Oregon’s retail trade employment in August 2008 was below the year-ago level by 2,100 jobs, the first over-the-year loss since December 2003. The loss grew to 3,200 in September. With the onset of recession, consumers are cutting spending and retailers are cutting jobs. Notably, motor vehicle and parts dealers lost 2,600 jobs over the past year, mostly at automobile dealers. Overall, September U.S. retail sales were down 1% from the prior year and auto sales were down 20%. In recent years, Oregon’s average holiday seasonal increase in retail jobs was about 5% of total retail employment. In 2007, it was less than 4%, about 7,000 jobs. With a recession and reduced consumer spending, we can expect even fewer seasonal jobs this year, leaving some low-wage workers out in the cold. Generally, retail trade provides more than 20,000 low-wage jobs in Oregon. Many of these workers will be getting a raise, as the state’s minimum wage will rise from $7.95 per hour to $8.40 on January 1, 2009.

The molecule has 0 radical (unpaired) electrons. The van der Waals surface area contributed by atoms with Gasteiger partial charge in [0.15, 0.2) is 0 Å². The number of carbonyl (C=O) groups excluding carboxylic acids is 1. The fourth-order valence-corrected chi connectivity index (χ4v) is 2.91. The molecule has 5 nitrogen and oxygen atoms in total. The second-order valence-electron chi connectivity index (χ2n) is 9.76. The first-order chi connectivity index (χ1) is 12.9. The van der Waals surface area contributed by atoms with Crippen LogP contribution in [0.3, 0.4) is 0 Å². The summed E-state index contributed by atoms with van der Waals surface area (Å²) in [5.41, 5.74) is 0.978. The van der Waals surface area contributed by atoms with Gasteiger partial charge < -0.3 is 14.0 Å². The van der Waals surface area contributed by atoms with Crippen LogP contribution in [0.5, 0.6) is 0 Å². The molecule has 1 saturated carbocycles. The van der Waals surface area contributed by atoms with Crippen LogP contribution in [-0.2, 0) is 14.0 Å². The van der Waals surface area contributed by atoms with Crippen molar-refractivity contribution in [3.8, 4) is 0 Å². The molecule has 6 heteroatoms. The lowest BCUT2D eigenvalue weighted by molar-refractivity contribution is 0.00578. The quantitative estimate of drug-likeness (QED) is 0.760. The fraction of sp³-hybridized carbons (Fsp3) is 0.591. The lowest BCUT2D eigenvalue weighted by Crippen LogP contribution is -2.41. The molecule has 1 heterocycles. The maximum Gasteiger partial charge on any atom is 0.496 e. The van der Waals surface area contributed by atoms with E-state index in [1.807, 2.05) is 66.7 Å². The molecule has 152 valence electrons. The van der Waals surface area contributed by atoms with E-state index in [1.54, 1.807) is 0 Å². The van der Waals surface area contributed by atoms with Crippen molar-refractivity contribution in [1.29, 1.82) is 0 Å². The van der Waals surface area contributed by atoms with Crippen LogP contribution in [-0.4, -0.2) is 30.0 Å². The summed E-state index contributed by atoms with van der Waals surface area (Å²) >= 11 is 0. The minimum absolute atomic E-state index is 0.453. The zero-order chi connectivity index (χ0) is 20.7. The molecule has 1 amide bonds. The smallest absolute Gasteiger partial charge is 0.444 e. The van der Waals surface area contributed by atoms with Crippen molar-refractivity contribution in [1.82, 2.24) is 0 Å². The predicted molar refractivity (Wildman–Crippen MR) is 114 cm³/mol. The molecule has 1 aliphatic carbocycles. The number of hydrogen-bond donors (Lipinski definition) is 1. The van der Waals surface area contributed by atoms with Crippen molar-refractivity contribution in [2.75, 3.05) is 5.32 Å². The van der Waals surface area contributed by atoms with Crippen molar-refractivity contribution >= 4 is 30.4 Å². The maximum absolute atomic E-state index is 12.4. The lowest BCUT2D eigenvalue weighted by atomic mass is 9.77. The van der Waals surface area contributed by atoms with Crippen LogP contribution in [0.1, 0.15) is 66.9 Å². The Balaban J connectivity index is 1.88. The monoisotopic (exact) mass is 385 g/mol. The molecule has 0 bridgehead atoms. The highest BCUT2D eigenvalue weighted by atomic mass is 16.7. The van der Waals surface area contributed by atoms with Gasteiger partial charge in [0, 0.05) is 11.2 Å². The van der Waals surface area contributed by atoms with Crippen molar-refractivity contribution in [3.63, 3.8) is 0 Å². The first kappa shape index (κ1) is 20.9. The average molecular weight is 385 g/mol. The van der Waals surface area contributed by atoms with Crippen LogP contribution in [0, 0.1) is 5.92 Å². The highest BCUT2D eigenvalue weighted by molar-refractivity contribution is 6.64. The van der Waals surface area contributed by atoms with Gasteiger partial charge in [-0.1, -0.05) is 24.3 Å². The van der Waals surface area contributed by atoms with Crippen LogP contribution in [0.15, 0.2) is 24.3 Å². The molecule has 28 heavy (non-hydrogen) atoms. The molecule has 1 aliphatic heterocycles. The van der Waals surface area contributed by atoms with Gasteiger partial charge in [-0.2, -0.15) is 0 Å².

WorkSource Oregon Employment economist
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